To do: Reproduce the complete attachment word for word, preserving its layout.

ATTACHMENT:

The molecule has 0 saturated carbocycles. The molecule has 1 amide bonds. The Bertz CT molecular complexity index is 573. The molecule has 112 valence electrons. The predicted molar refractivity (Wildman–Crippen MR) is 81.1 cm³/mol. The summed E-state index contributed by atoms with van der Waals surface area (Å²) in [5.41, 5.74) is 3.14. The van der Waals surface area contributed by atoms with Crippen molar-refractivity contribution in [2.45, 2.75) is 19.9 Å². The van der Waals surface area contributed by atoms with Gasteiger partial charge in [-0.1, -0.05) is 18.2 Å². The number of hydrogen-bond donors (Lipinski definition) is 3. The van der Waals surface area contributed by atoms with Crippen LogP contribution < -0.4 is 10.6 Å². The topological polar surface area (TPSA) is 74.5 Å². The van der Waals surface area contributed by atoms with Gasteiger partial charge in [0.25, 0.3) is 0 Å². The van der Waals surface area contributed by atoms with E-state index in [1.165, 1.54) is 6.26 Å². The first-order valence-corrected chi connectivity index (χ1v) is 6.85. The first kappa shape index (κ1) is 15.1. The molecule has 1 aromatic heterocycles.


The molecule has 0 saturated carbocycles. The molecule has 1 amide bonds. The Bertz CT molecular complexity index is 573. The molecule has 112 valence electrons. The predicted molar refractivity (Wildman–Crippen MR) is 81.1 cm³/mol. The summed E-state index contributed by atoms with van der Waals surface area (Å²) in [5.41, 5.74) is 3.14. The van der Waals surface area contributed by atoms with Crippen molar-refractivity contribution in [2.45, 2.75) is 19.9 Å². The van der Waals surface area contributed by atoms with Gasteiger partial charge in [-0.1, -0.05) is 18.2 Å². The number of hydrogen-bond donors (Lipinski definition) is 3. The van der Waals surface area contributed by atoms with Crippen LogP contribution < -0.4 is 10.6 Å². The topological polar surface area (TPSA) is 74.5 Å². The van der Waals surface area contributed by atoms with Gasteiger partial charge in [0.25, 0.3) is 0 Å². The van der Waals surface area contributed by atoms with E-state index in [1.165, 1.54) is 6.26 Å². The first-order valence-corrected chi connectivity index (χ1v) is 6.85. The first kappa shape index (κ1) is 15.1. The molecule has 1 aromatic heterocycles.